Bleeding Gums: Why It Happens and How To Treat and Prevent It

When you build a house, you need great foundations. The foundations ensure stability, strength and longevity.

The gums are the foundations of the teeth. Healthy gums ensure that the natural teeth and any fillings, crowns, bridges or dental implants have the best chance of lasting a long time. Additionally, the mouth is the gateway to the rest of the body so having an unhealthy mouth can be detrimental to general health. 

What does it mean when the gums bleed?

The gums have early warning signs that they are unhealthy - swelling and bleeding. You might notice bleeding when you brush your teeth, floss or even eat. If this bleeding is allowed to persist it can lead to gum disease where the gums recede and the teeth become loose, as the bone under the gum breaks down. It is really important to address bleeding gums quickly, before it reaches the bone, because the bone cannot grow back. 

Stages of Periodontal Disease Infographic

Why do the gums bleed?

The most common cause of inflamed gums is plaque. Plaque is the thin film on the teeth that builds up throughout the day. It is mainly made up of bacteria and is hardly visible at first. It is mainly found where the tooth and gum meet, and may feel a bit “furry” when you run your tongue over it.

Bacteria in the plaque irritates the gums and can cause them to become inflamed and swollen which can then either be seen by redness or bleeding when touched.

There are certain situations where the gums bleed more, which will be explained later in this article. There are also general conditions affecting the body that negatively influence gum health which will we will also explore.

Close up of dental plaque on inside of  lower teeth

How does smoking influence gum health?

Smoking masks signs of gingival inflammation and bleeding. This is because the small blood vessels pull away from the surface of the gum due to the localised effect of the smoke. Smoking also increases the risk of developing gum disease by 10 times! The combination of masked inflammation and increased risk often results in smokers having more severe gum disease which can go unnoticed for longer if they are not regularly seeing a dental professional. Treatment for periodontal disease is less successful in smokers, as is the longevity of dental implants.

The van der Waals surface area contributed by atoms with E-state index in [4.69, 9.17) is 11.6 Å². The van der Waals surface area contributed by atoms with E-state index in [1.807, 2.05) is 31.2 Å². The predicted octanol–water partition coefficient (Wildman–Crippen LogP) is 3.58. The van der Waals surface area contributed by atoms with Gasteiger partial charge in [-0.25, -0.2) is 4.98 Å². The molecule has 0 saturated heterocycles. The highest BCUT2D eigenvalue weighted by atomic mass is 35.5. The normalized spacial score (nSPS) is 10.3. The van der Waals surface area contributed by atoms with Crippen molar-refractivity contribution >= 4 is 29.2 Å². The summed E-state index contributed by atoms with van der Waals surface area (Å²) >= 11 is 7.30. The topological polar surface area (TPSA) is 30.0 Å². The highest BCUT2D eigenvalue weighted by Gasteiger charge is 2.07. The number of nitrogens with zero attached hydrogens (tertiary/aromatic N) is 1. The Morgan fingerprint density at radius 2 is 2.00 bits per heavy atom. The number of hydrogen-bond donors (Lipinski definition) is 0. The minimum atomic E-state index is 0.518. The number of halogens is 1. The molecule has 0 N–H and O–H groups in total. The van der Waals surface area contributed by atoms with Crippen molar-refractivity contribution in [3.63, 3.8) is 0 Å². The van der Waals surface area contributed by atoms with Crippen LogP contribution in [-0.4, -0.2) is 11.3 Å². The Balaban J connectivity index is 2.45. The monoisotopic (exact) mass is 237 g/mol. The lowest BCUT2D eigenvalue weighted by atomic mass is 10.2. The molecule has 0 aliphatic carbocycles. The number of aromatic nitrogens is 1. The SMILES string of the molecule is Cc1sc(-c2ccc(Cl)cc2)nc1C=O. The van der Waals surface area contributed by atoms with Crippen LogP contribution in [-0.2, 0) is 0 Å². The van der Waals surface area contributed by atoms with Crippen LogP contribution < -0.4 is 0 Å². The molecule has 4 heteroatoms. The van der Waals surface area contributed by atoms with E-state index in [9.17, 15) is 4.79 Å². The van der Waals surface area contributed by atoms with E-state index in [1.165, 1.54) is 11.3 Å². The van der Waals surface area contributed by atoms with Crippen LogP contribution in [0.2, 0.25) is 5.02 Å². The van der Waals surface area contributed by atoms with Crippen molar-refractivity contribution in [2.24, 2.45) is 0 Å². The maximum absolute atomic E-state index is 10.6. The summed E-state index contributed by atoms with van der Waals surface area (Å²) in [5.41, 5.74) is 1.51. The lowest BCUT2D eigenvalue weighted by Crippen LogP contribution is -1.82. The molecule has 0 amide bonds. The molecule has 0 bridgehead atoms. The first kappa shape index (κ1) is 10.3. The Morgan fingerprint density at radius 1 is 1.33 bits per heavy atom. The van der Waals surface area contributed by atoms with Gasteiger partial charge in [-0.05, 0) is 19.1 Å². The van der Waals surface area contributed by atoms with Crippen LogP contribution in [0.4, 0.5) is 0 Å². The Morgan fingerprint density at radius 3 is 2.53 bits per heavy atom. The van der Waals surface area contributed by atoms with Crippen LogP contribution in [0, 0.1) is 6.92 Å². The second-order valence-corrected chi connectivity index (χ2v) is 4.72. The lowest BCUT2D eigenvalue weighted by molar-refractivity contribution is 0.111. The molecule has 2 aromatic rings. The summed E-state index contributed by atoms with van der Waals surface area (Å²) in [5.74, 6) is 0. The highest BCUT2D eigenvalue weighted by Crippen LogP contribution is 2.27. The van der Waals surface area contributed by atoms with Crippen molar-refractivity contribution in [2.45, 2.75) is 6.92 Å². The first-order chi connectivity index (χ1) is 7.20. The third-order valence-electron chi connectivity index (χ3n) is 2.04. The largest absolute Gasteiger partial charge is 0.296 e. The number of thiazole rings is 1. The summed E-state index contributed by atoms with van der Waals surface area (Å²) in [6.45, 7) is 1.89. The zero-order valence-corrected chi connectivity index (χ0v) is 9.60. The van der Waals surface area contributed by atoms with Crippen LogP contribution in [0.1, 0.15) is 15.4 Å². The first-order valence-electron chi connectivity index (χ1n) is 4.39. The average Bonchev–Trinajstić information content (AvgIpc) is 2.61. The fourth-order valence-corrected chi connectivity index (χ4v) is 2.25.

How do you prevent the gums bleeding?

In most cases the gums won’t bleed if the teeth are cleaned efficiently every day. Getting rid of plaque daily with an effective oral hygiene routine reduces the chance of developing gingivitis and therefore the chance of subsequent gum bleeding is lowered. An effective oral hygiene routine includes toothbrushing (ideally with an electric toothbrush) and cleaning in between the teeth with either floss or interdental brushes. Brushing the teeth right down to the gums is the most effective way to prevent plaque build-up, using a 45degree angle into the gum line. If using a manual toothbrush, use small massaging circular motions with the brush at the gums. If using an electric toothbrush, ensure to keep the brush still at the gum line to get the full effect of the vibrations or oscillations of the electric brush. In both techniques it is important to brush one tooth at a time and not scrub backwards and forwards.

Woman using an electric toothbrush to clean her teeth

Mouthwashes should not be used as a replacement to brushing or flossing the teeth, that would be like using a perfume or aftershave without showering! A mouthwash might make things feel fresher temporarily but mouthwashes cannot penetrate the plaque layer. They should only be used at a separate time to brushing otherwise it washes away the ingredients in the toothpaste.

How do you treat bleeding gums?

Once the gums have started to bleed it is important to get on top of a proper teeth cleaning routine. A small amount of bleeding can often be resolved at home with more dedicated and concentrated oral care (i.e. flossing or using interdental brushes daily). If the bleeding persists after one week seek professional help from your dental hygienist.

Dental hygienists are specially trained in the health of the gums; they diagnose and treat gingivitis and periodontal disease. They will assess the oral health using a combination of visual examination, probing of the gums to check for bleeding and “pockets” and possibly x-rays to assess bone levels. Gingivitis and Periodontal disease can only be diagnosed by a dental professional. This is why it is so important to regularly attend a dental practice to ensure any issues are caught and treated early.

Male patient receiving dental check up

A dental hygienist will normally give the teeth a thorough professional clean (scale and polish) at your appointment to get rid of remaining plaque, any harder calcified deposits and lift any staining off the teeth. They will also help you get to grips with an effective oral hygiene routine to do at home.